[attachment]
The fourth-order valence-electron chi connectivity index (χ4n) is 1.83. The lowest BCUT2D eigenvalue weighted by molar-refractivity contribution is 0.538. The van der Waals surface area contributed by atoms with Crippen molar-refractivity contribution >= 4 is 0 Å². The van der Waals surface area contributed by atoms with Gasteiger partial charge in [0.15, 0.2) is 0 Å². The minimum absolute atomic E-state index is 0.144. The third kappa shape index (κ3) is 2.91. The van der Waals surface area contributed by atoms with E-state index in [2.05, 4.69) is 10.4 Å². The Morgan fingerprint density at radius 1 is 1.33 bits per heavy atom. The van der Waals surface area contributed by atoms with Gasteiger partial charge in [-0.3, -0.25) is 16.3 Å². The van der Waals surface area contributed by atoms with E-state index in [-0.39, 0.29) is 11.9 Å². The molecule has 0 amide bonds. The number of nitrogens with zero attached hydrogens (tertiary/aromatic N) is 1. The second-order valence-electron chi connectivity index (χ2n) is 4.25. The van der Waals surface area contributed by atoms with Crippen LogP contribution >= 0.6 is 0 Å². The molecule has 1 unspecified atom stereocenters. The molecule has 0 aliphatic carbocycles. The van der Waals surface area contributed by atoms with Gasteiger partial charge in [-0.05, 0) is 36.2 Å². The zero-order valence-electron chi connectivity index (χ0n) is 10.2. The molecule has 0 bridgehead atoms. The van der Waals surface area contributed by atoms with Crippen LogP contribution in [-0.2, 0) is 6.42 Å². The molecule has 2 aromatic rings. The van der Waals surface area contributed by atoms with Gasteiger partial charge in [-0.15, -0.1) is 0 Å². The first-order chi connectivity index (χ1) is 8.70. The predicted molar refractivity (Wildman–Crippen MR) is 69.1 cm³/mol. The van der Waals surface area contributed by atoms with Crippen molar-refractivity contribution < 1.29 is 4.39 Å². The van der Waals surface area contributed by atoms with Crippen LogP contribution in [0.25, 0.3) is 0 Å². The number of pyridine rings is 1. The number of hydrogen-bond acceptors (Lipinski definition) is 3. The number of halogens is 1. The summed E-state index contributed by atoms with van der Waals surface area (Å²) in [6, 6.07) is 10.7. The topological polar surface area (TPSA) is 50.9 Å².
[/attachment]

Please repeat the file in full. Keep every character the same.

The fourth-order valence-electron chi connectivity index (χ4n) is 1.83. The lowest BCUT2D eigenvalue weighted by molar-refractivity contribution is 0.538. The van der Waals surface area contributed by atoms with Crippen molar-refractivity contribution >= 4 is 0 Å². The van der Waals surface area contributed by atoms with Gasteiger partial charge in [0.15, 0.2) is 0 Å². The minimum absolute atomic E-state index is 0.144. The third kappa shape index (κ3) is 2.91. The van der Waals surface area contributed by atoms with E-state index in [2.05, 4.69) is 10.4 Å². The Morgan fingerprint density at radius 1 is 1.33 bits per heavy atom. The van der Waals surface area contributed by atoms with Gasteiger partial charge in [-0.3, -0.25) is 16.3 Å². The van der Waals surface area contributed by atoms with E-state index in [-0.39, 0.29) is 11.9 Å². The molecule has 0 amide bonds. The number of nitrogens with zero attached hydrogens (tertiary/aromatic N) is 1. The second-order valence-electron chi connectivity index (χ2n) is 4.25. The van der Waals surface area contributed by atoms with Crippen LogP contribution >= 0.6 is 0 Å². The molecule has 1 unspecified atom stereocenters. The molecule has 0 aliphatic carbocycles. The van der Waals surface area contributed by atoms with Gasteiger partial charge in [-0.05, 0) is 36.2 Å². The zero-order valence-electron chi connectivity index (χ0n) is 10.2. The molecule has 0 bridgehead atoms. The van der Waals surface area contributed by atoms with Crippen LogP contribution in [-0.2, 0) is 6.42 Å². The molecule has 2 aromatic rings. The van der Waals surface area contributed by atoms with Gasteiger partial charge in [-0.15, -0.1) is 0 Å². The first-order chi connectivity index (χ1) is 8.70. The predicted molar refractivity (Wildman–Crippen MR) is 69.1 cm³/mol. The van der Waals surface area contributed by atoms with Crippen molar-refractivity contribution < 1.29 is 4.39 Å². The van der Waals surface area contributed by atoms with Crippen LogP contribution in [0.25, 0.3) is 0 Å². The number of pyridine rings is 1. The number of hydrogen-bond acceptors (Lipinski definition) is 3. The number of halogens is 1. The summed E-state index contributed by atoms with van der Waals surface area (Å²) in [6, 6.07) is 10.7. The topological polar surface area (TPSA) is 50.9 Å².